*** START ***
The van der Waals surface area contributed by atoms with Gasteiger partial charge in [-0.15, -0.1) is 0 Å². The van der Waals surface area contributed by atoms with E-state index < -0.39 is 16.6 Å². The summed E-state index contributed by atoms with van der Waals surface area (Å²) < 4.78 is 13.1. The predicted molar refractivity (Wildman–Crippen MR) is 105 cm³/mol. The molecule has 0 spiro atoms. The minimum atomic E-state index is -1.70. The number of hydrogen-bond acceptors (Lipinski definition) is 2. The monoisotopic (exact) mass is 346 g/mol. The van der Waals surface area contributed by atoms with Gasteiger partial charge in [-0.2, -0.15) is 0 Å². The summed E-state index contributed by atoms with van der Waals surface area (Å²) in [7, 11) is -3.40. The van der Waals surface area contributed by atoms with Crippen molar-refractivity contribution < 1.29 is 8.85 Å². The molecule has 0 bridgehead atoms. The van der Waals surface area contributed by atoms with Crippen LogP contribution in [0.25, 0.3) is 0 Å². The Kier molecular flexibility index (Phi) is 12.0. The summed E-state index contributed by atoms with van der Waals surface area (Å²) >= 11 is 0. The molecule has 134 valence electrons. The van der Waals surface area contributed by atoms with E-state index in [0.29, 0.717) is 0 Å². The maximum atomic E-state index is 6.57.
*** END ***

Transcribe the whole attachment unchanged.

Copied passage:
The van der Waals surface area contributed by atoms with Gasteiger partial charge in [-0.15, -0.1) is 0 Å². The van der Waals surface area contributed by atoms with E-state index < -0.39 is 16.6 Å². The summed E-state index contributed by atoms with van der Waals surface area (Å²) < 4.78 is 13.1. The predicted molar refractivity (Wildman–Crippen MR) is 105 cm³/mol. The molecule has 0 spiro atoms. The minimum atomic E-state index is -1.70. The number of hydrogen-bond acceptors (Lipinski definition) is 2. The monoisotopic (exact) mass is 346 g/mol. The van der Waals surface area contributed by atoms with Gasteiger partial charge in [-0.2, -0.15) is 0 Å². The summed E-state index contributed by atoms with van der Waals surface area (Å²) in [7, 11) is -3.40. The van der Waals surface area contributed by atoms with Crippen molar-refractivity contribution < 1.29 is 8.85 Å². The molecule has 0 bridgehead atoms. The van der Waals surface area contributed by atoms with Crippen LogP contribution in [0.25, 0.3) is 0 Å². The Kier molecular flexibility index (Phi) is 12.0. The summed E-state index contributed by atoms with van der Waals surface area (Å²) >= 11 is 0. The molecule has 134 valence electrons. The van der Waals surface area contributed by atoms with E-state index in [0.29, 0.717) is 0 Å². The maximum atomic E-state index is 6.57.